Step 5 — Reach and Stand
Stay in the bottom of your overhead squat for as long as you need to stabilize the barbell overhead. Once you’ve secured yourself, rise up to a standing position.
Coach’s Tip: Think about actively reaching against the bar the whole way up in order to keep your arms tightly locked.
Whether you’re practicing your snatch technique in preparation for your first weightlifting competition or simply want to feel a bit more confident during your next CrossFit group class, how you approach the exercise from a programming perspective matters a great deal.
Technical, sport-specific movements like the snatch are hard to prescribe blanket recommendations for. The best way to get value out of your snatch workouts are to lean on your coach or follow a pre-written program. Barring that, there are some general guidelines that you can refer to as a starting point:
- To Learn the Technique: 8-10 sets of 2-4 reps with an unloaded bar.
- For Power Development: 3-6 sets of 2-3 reps with the heaviest weight you can move quickly.
- For Conditioning: 4-6 sets of 5 reps with a light weight and limited rest.
With so many moving pieces on the proverbial board, there are more ways for a snatch to go wrong than for it to go right. When you do it well, it feels effortless. Make a mistake, and the bar will humble you in the blink of an eye. These are some of the biggest errors you should look out for when you’re snatching.
Looping the Bar
In order for a snatch to be successful, the barbell must travel in a straight, vertical line (as much as possible). However, if you’re careless, it’s all too easy to turn your bar path into a crescent or loop. There are plenty of reasons your bar can fly away rather than up, but for most beginners, it often comes down to relying too much on hip extension or excessively shifting your balance backward or forward while you pull.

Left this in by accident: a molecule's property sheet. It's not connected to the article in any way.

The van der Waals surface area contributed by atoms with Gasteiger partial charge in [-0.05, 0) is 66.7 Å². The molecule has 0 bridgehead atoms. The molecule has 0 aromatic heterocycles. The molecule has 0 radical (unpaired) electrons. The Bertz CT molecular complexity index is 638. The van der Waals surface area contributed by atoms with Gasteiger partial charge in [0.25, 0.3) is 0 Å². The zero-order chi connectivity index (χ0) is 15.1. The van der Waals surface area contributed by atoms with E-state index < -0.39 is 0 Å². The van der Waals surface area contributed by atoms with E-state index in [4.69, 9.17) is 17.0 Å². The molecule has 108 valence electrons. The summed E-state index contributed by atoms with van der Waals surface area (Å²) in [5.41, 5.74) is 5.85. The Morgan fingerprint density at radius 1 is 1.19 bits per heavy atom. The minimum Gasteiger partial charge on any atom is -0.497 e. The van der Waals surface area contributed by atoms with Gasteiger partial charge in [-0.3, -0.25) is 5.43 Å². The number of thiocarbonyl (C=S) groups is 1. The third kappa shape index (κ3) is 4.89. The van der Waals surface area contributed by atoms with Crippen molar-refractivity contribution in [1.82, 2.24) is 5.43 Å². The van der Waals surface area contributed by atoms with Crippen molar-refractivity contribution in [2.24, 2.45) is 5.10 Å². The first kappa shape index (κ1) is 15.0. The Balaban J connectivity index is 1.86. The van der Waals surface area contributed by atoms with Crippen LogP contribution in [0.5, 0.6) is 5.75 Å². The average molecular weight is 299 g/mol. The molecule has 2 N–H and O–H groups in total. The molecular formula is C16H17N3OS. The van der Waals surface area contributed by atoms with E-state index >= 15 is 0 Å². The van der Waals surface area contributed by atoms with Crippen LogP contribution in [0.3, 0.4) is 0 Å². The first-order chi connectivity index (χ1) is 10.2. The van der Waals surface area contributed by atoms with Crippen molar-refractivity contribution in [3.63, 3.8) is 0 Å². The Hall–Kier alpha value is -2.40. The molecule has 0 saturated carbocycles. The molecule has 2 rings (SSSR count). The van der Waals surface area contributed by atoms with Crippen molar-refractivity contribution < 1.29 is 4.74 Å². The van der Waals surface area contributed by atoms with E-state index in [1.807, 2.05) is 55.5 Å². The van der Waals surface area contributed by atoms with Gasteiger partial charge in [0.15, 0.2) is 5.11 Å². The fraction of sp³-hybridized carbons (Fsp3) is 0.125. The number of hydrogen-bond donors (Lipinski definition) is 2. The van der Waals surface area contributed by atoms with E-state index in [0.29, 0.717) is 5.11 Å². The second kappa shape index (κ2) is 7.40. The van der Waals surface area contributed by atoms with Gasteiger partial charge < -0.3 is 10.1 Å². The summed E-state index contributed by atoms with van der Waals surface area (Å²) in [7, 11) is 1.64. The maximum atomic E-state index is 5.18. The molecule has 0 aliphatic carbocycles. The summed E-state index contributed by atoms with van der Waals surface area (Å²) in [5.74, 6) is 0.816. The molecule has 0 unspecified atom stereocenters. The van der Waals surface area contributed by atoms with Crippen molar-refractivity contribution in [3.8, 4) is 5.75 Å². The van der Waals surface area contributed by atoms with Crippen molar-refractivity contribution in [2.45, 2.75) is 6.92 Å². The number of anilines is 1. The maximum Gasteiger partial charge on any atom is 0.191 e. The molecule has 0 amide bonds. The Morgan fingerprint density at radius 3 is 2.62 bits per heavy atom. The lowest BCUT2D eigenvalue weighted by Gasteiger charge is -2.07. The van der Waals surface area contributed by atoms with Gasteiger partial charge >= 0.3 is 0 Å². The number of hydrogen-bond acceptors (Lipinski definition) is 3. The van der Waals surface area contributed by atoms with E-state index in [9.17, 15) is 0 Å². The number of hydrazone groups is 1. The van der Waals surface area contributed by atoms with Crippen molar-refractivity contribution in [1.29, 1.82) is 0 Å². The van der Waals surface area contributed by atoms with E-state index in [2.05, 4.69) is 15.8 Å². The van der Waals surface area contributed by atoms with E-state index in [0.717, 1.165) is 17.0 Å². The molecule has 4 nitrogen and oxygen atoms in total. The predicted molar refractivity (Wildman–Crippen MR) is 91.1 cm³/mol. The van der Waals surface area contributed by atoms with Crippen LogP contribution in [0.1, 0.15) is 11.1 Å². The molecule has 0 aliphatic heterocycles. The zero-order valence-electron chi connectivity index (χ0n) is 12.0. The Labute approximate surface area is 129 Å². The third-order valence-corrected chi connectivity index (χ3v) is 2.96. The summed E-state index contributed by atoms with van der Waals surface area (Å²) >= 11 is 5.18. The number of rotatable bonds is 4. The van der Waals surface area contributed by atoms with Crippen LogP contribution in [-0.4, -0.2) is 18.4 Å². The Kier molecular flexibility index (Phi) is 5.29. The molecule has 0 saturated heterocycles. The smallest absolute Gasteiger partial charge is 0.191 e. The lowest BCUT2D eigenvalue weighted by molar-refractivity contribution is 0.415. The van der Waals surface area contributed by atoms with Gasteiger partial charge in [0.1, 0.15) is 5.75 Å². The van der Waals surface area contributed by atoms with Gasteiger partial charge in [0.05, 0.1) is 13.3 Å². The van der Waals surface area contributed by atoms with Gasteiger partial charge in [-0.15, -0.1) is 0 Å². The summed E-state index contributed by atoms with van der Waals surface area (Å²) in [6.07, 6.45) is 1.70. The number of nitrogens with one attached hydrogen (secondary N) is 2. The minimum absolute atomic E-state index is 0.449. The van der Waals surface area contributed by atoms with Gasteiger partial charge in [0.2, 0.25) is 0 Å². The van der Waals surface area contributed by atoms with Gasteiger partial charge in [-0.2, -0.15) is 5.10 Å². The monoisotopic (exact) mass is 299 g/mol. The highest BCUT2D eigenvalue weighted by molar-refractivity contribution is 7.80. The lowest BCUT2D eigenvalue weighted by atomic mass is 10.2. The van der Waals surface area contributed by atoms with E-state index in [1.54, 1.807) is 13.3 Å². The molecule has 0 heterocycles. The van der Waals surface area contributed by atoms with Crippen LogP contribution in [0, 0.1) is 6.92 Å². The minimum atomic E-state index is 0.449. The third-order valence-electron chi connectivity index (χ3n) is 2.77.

Cutting the Pull Short
Many snatch neophytes understand the importance of catching the barbell in a deep overhead squat. However, if you’re racing to the bottom, you might be leaving some power on the table by cutting your pull short.
To impart the most vertical force on the barbell as you can, you have to fully extend your ankles, knees, and hips. Dropping down under the bar before you become fully erect can be a tough habit to break once you start doing it.
Lifting With the Arms
While you do physically hold the bar with your hands (which are attached to your arms, hopefully), your legs and back are the motor that power the movement. Many learners will find themselves trying to “muscle” the barbell up over their heads with their arms — especially if they have an athletic background in powerlifting or bodybuilding.
Remember to keep your arms relaxed, but not limp, while performing the snatch. Tightened arms can affect both your overall speed as well as the bar’s vertical pathway. Your arms should be loose and then snap tightly into place once you drop underneath the bar.
The snatch may have one sibling, but it comes with a large extended family of auxiliary lifts. These are some close cousins you can experiment with as part of your overall weightlifting training.
The muscle snatch increases your strength during the turnover phase of the normal snatch. It’s also a great way to teach new lifters how to maintain a proper bar path. The hallmark difference is that you don’t drop into a squat at any point — once you push yourself to a standing position, you deliberately press the bar out with your arms.